Monday, October 7, 2013
As if running from Canada to Argentina is not challenging enough, Joseph Michael Kai-Tsu Liu is doing it barefoot.
Liu passed through Georgetown County last week on his way from his home in Montreal, Canada, to Ushuaia, Argentina, one of the southern-most cities on the planet.
“It's a lifetime experience,” Liu said during a rest stop in Georgetown.
The trip is also a fundraiser. Liu is raising money for a different educational foundation in every country he is passing through.
In Canada, the foundation was Pathways to Education, which works with high school students from lower income families to keep them from dropping out of school.
In America, the foundation is The Edible Schoolyard Project, which teaches students to grow and cook their food, thereby offering a healthier alternative to the traditional public school lunch.
“What I'm looking for in education and foundations is something that compliments the traditional education, things that are not taught in traditional schools,” Liu said.
When he first started talking about the trip his family thought it was “cool,” but most didn't believe he would go through with it until July 2, the day he left.
It took a year to plan the approximately 12,000-mile trip, which Liu expects will take almost two years to complete.
When he started out he had about 300 songs to listen to on his phone. He got sick of those pretty quickly, and has since downloaded Songza, which offers a wide variety of musical styles to fit his moods.
Liu tries to run about 15 to 25 miles a day, although he's done as many as 33 miles. He does not run every day. He spent a week in Great Barrington, Mass., and a week in New York City.
Monday was a light day, just 11 miles from Pawleys Island to Georgetown.
“It depends on how tired I am, emotionally how I feel, how far the next town is, how hot it is,” Liu said.
Weather is a major factor in Liu's schedule and he's trying to get through the United States and into Mexico before it gets too cold.
After spending the night at the Baymont Inn and Suites in Georgetown, Liu headed on foot to Charleston, where he will hop on a bus to Atlanta to run a half marathon. He also made appearances at sporting goods stores to raise money and support his sponsors, and was interviewed at CNN headquarters. The cable news giant has been following his progress since he left Montreal.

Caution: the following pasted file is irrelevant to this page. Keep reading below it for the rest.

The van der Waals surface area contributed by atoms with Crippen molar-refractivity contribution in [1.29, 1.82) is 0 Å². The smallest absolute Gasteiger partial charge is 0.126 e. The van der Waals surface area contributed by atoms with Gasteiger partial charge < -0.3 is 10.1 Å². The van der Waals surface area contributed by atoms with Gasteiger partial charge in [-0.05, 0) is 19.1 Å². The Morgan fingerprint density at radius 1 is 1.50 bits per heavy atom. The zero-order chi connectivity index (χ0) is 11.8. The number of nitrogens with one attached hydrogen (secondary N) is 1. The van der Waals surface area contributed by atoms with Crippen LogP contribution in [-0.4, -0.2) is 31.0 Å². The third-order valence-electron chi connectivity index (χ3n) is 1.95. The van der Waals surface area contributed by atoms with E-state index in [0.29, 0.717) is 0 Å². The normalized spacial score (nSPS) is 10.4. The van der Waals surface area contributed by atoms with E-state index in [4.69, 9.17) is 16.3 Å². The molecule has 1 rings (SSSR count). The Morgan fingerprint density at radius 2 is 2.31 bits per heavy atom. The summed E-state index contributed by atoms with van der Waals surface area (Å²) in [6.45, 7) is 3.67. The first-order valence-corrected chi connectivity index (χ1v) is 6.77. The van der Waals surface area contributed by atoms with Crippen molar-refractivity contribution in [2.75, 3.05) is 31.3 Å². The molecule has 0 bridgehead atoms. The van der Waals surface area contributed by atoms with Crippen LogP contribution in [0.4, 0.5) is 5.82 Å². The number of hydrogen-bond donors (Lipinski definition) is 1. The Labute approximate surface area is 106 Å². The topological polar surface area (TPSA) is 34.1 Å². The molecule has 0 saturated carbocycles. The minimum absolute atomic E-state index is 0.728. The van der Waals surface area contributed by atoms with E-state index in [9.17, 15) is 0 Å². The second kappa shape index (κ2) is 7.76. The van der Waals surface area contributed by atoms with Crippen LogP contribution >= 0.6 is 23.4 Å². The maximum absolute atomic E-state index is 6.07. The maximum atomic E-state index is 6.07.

The room at Baymont Inn and Suites was arranged by Liu's brother in Mexico, who is helping him out with travel arrangements. Liu tries to get free rooms at hotels when possible, but also camps out a lot and relies on the kindness of strangers. He uses www.couchsurfing.com to find people to stay with.
“Every day I don't know where I'm going to stay,” Liu said.
Sometimes one connection leads to another. A couple he stayed with in Raleigh, N.C., had friends in Wilmington, N.C., who let him stay there.
He has also had luck finding restaurants that will give him free meals. While he was enjoying a free meal at a Texas Roadhouse in Virginia, the manager called the manager of the Texas Roadhouse in Myrtle Beach, who agreed to give him a free meal when he arrived. The wait staff at the Myrtle Beach restaurant gave him a $50 donation and one waitress gave him a place to sleep. When he arrived at her home, she had gifts for him such as a blanket, T-shirt and shampoo.
“Those things are not expected,” Liu said. “They're just amazing.”
He also got to skydive for free in Myrtle Beach. The owners of the skydiving company gave him a place to stay for the night and put him in touch with their friends in Charleston who offered him a place to stay there.
When he arrived at the Baymont Inn and Suites, there was a bag full of healthy snacks courtesy of the hotel staff waiting for him.
Liu said he tries to consume 6,000 calories on days when he's running. When he first started he wasn't concerned with what he ate, but after a week of eating junk food in New York City caused his running to suffer, he now tries to eat healthier foods.
When he's not running, he's updating his blog, Tweeting, answering emails and making plans with his brother for where he's going stay at future stops.
Other than dealing with a blister he developed the day before he started his trip, Liu has had only mild injuries, mostly muscle pain.
He's been running barefoot for years so the trip has not taken the toll on the bottom of his feet that it would an average runner.
Liu has enjoyed the past three months of meeting new people and seeing new places.
“When you travel you learn a lot,” he said, “and do things you have never done.”
After the United States, Liu's trip will take him through Mexico, Guatemala, El Salvador, Nicaragua, Costa Rica, Panama, Colombia, Ecuador, Peru and Chile, before ending in Argentina.
To follow Liu's progress, or make a donation, go to www.runningtotheendoftheworld.com. The website also has links to the foundations Liu is supporting.
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